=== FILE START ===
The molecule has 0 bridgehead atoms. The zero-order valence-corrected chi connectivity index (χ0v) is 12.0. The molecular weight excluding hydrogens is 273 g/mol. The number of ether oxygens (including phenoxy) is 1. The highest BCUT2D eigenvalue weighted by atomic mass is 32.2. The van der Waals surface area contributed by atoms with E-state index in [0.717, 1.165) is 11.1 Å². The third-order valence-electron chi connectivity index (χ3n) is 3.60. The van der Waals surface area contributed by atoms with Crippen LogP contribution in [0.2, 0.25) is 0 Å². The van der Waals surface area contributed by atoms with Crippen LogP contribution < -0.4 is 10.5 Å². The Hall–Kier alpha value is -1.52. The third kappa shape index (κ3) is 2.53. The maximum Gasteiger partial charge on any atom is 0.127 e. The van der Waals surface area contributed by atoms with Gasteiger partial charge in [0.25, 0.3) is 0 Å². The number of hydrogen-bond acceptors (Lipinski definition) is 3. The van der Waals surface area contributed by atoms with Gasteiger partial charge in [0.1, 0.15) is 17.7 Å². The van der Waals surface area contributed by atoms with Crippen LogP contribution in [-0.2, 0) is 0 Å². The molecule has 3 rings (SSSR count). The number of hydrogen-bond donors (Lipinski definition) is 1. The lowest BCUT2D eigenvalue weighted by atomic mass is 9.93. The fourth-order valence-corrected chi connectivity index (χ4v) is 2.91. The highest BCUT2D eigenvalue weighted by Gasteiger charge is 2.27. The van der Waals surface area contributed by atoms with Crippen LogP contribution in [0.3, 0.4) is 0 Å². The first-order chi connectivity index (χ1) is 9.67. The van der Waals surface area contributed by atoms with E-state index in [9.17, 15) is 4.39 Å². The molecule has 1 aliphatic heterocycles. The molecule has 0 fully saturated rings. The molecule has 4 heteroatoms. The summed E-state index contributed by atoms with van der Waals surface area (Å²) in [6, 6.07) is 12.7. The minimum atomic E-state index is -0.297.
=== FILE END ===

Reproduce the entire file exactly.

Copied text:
The molecule has 0 bridgehead atoms. The zero-order valence-corrected chi connectivity index (χ0v) is 12.0. The molecular weight excluding hydrogens is 273 g/mol. The number of ether oxygens (including phenoxy) is 1. The highest BCUT2D eigenvalue weighted by atomic mass is 32.2. The van der Waals surface area contributed by atoms with E-state index in [0.717, 1.165) is 11.1 Å². The third-order valence-electron chi connectivity index (χ3n) is 3.60. The van der Waals surface area contributed by atoms with Crippen LogP contribution in [0.2, 0.25) is 0 Å². The van der Waals surface area contributed by atoms with Crippen LogP contribution < -0.4 is 10.5 Å². The Hall–Kier alpha value is -1.52. The third kappa shape index (κ3) is 2.53. The maximum Gasteiger partial charge on any atom is 0.127 e. The van der Waals surface area contributed by atoms with Gasteiger partial charge in [0.25, 0.3) is 0 Å². The number of hydrogen-bond acceptors (Lipinski definition) is 3. The van der Waals surface area contributed by atoms with Gasteiger partial charge in [0.1, 0.15) is 17.7 Å². The van der Waals surface area contributed by atoms with Crippen LogP contribution in [-0.2, 0) is 0 Å². The molecule has 3 rings (SSSR count). The number of hydrogen-bond donors (Lipinski definition) is 1. The lowest BCUT2D eigenvalue weighted by atomic mass is 9.93. The fourth-order valence-corrected chi connectivity index (χ4v) is 2.91. The highest BCUT2D eigenvalue weighted by Gasteiger charge is 2.27. The van der Waals surface area contributed by atoms with Crippen LogP contribution in [0.3, 0.4) is 0 Å². The first-order chi connectivity index (χ1) is 9.67. The van der Waals surface area contributed by atoms with E-state index in [9.17, 15) is 4.39 Å². The molecule has 1 aliphatic heterocycles. The molecule has 0 fully saturated rings. The molecule has 4 heteroatoms. The summed E-state index contributed by atoms with van der Waals surface area (Å²) in [6, 6.07) is 12.7. The minimum atomic E-state index is -0.297.